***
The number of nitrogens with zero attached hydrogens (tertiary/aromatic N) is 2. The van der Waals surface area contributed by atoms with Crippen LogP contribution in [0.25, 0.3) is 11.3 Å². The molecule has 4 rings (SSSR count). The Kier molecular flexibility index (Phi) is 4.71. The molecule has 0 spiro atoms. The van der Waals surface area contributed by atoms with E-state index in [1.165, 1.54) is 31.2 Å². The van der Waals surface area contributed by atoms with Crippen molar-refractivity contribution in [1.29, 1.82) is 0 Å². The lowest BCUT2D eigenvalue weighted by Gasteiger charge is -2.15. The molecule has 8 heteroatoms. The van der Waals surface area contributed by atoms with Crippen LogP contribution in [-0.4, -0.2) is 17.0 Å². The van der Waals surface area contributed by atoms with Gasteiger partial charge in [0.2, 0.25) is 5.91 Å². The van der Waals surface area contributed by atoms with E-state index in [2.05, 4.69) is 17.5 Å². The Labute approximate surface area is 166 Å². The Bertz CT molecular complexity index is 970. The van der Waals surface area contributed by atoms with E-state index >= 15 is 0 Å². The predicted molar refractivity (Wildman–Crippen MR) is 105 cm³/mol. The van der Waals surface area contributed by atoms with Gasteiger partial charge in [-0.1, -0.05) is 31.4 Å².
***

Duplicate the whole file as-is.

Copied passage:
The number of nitrogens with zero attached hydrogens (tertiary/aromatic N) is 2. The van der Waals surface area contributed by atoms with Crippen LogP contribution in [0.25, 0.3) is 11.3 Å². The molecule has 4 rings (SSSR count). The Kier molecular flexibility index (Phi) is 4.71. The molecule has 0 spiro atoms. The van der Waals surface area contributed by atoms with E-state index in [1.165, 1.54) is 31.2 Å². The van der Waals surface area contributed by atoms with Crippen molar-refractivity contribution in [1.29, 1.82) is 0 Å². The lowest BCUT2D eigenvalue weighted by Gasteiger charge is -2.15. The molecule has 8 heteroatoms. The van der Waals surface area contributed by atoms with Crippen LogP contribution in [-0.4, -0.2) is 17.0 Å². The van der Waals surface area contributed by atoms with Gasteiger partial charge in [0.2, 0.25) is 5.91 Å². The van der Waals surface area contributed by atoms with E-state index in [2.05, 4.69) is 17.5 Å². The Labute approximate surface area is 166 Å². The Bertz CT molecular complexity index is 970. The van der Waals surface area contributed by atoms with E-state index >= 15 is 0 Å². The predicted molar refractivity (Wildman–Crippen MR) is 105 cm³/mol. The van der Waals surface area contributed by atoms with Gasteiger partial charge in [-0.1, -0.05) is 31.4 Å².